Independence is a gift that we treasure and guard ever-more fiercely with age. There are few things that threaten independence more for older Americans than falls. And there are few words more fearful for adult children than "Mom or Dad fell." Yet as our population ages, it's an all-too-common occurrence. The fact is, one in four Americans aged 65 and older suffers a fall each year, according to the CDC, accounting for nearly three million injuries treated annually in ERs across the country. Many of those falls lead to serious injuries such as broken bones and head injuries. And, as we know, the impact of falls goes far beyond the physical, with the potential to be devastating financially, emotionally and psychologically.
The good news is, falls are not an inevitable part of aging. With planning, open communication and a willingness to make a few lifestyle and environmental changes, the risk of falls can be dramatically reduced.
How Falls Happen
Walking and Balance Issues
For a variety of reasons, coordination, flexibility and balance weaken with age, making seniors more apt to stumble, bump into things and fall.
Fading Eyesight and Hearing
As eyes age, potential hazards and things in the way are harder to see. Plus, approximately one in three Americans between the ages of 65 and 74 has hearing loss. As these important senses diminish, our balance and perception suffer and propensity to fall increases.
Aging bones become more brittle and less dense, increasing the likelihood of a fall. Additionally, most older adults have at least one chronic condition such as diabetes, arthritis, high blood pressure, or others that can cause weakness or a cutback in activity, both of which increase the risk of falls.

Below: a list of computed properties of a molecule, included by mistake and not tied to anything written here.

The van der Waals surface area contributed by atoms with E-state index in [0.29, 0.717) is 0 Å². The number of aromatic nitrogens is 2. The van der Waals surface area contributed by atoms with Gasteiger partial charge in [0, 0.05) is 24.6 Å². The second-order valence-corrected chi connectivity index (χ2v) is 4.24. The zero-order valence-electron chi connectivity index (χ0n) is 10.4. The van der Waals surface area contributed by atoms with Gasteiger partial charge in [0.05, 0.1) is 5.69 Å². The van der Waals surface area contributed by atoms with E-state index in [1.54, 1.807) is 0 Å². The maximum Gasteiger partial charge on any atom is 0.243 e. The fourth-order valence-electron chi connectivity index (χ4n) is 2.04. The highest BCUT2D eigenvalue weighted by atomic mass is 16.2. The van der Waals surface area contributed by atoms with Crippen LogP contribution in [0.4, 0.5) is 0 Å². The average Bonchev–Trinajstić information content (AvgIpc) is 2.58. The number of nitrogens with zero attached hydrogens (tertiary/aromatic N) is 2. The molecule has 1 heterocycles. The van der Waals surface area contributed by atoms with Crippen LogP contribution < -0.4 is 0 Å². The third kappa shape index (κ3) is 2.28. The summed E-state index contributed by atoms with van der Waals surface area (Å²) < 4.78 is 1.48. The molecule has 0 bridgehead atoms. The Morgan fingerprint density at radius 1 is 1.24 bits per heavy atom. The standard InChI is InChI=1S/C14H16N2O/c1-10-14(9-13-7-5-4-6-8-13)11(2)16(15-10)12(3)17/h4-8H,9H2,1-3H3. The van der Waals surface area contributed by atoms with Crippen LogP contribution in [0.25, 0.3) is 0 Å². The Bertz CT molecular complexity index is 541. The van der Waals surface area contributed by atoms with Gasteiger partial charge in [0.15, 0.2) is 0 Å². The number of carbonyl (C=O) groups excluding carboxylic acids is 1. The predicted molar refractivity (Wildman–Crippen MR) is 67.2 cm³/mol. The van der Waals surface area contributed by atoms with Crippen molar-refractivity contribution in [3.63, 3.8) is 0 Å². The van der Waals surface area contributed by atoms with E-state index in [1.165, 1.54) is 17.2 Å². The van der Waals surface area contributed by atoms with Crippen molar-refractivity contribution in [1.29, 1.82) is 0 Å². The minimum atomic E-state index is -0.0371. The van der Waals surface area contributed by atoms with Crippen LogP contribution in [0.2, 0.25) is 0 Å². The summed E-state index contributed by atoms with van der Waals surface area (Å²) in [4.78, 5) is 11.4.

Some medicines by themselves or through interacting with others can cause dizziness and balance issues.
Over half of all falls take place at home. Slippery floors, untethered rugs, bulky furniture, bathtubs and steps are among the many things in a home that can present a tripping hazard.
6 tips for preventing falls
Fall prevention is a team effort. Whether you’re concerned about your own risk of a fall, or about an aging friend or family member, communication and partnership are key. If you’re the caregiver, make it clear you respect independence and boundaries and only want to help. If you are worried for yourself, don’t be afraid to admit your concerns and enlist the support of your doctor, family members and friends. Bottom line, work together to build a fall prevention plan.
Talk to the Doctor
A frank discussion with your primary care provider is an essential part of your fall prevention plan. You’ll want to discuss:
- Your fall risk and any previous falls
- ALL medications (prescription, OTC and supplements) to determine side effects or interactions that can create a fall risk
- Calcium and Vitamin D levels because you need sufficient amounts to keep bones strong
- An exercise program that’s appropriate for age and physical condition
Get Regular Vision and Hearing Check-ups